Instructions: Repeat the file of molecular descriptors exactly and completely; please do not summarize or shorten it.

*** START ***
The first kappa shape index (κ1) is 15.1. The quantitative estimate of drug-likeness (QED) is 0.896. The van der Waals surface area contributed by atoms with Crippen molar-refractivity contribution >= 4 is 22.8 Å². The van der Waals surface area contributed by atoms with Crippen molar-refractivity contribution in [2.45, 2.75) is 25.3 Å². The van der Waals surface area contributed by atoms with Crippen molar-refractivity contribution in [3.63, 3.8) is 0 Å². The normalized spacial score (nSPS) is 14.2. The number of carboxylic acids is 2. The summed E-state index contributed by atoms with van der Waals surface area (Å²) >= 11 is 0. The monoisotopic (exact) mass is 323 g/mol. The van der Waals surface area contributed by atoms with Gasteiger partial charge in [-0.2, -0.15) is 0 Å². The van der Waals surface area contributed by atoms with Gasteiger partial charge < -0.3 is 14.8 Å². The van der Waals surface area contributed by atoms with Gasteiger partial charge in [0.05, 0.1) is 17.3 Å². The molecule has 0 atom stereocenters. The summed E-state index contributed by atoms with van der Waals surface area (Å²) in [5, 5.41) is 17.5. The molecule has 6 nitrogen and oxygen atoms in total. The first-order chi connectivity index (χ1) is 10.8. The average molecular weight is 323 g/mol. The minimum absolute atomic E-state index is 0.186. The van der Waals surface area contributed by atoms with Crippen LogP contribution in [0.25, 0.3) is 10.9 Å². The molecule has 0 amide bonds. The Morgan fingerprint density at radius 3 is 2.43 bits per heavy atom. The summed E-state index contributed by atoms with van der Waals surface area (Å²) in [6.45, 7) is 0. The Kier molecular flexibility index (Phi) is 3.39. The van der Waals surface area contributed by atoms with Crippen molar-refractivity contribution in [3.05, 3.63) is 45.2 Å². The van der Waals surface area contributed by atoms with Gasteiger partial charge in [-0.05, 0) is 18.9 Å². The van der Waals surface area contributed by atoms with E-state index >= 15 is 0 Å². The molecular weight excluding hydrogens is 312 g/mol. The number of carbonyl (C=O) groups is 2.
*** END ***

The first kappa shape index (κ1) is 15.1. The quantitative estimate of drug-likeness (QED) is 0.896. The van der Waals surface area contributed by atoms with Crippen molar-refractivity contribution >= 4 is 22.8 Å². The van der Waals surface area contributed by atoms with Crippen molar-refractivity contribution in [2.45, 2.75) is 25.3 Å². The van der Waals surface area contributed by atoms with Crippen molar-refractivity contribution in [3.63, 3.8) is 0 Å². The normalized spacial score (nSPS) is 14.2. The number of carboxylic acids is 2. The summed E-state index contributed by atoms with van der Waals surface area (Å²) >= 11 is 0. The monoisotopic (exact) mass is 323 g/mol. The van der Waals surface area contributed by atoms with Gasteiger partial charge in [-0.2, -0.15) is 0 Å². The van der Waals surface area contributed by atoms with Gasteiger partial charge < -0.3 is 14.8 Å². The van der Waals surface area contributed by atoms with Gasteiger partial charge in [0.05, 0.1) is 17.3 Å². The molecule has 0 atom stereocenters. The summed E-state index contributed by atoms with van der Waals surface area (Å²) in [5, 5.41) is 17.5. The molecule has 6 nitrogen and oxygen atoms in total. The first-order chi connectivity index (χ1) is 10.8. The average molecular weight is 323 g/mol. The minimum absolute atomic E-state index is 0.186. The van der Waals surface area contributed by atoms with Crippen LogP contribution in [0.25, 0.3) is 10.9 Å². The molecule has 0 amide bonds. The Morgan fingerprint density at radius 3 is 2.43 bits per heavy atom. The summed E-state index contributed by atoms with van der Waals surface area (Å²) in [6.45, 7) is 0. The Kier molecular flexibility index (Phi) is 3.39. The van der Waals surface area contributed by atoms with Crippen molar-refractivity contribution in [3.05, 3.63) is 45.2 Å². The van der Waals surface area contributed by atoms with Gasteiger partial charge in [-0.05, 0) is 18.9 Å². The van der Waals surface area contributed by atoms with E-state index >= 15 is 0 Å². The molecular weight excluding hydrogens is 312 g/mol. The number of carbonyl (C=O) groups is 2.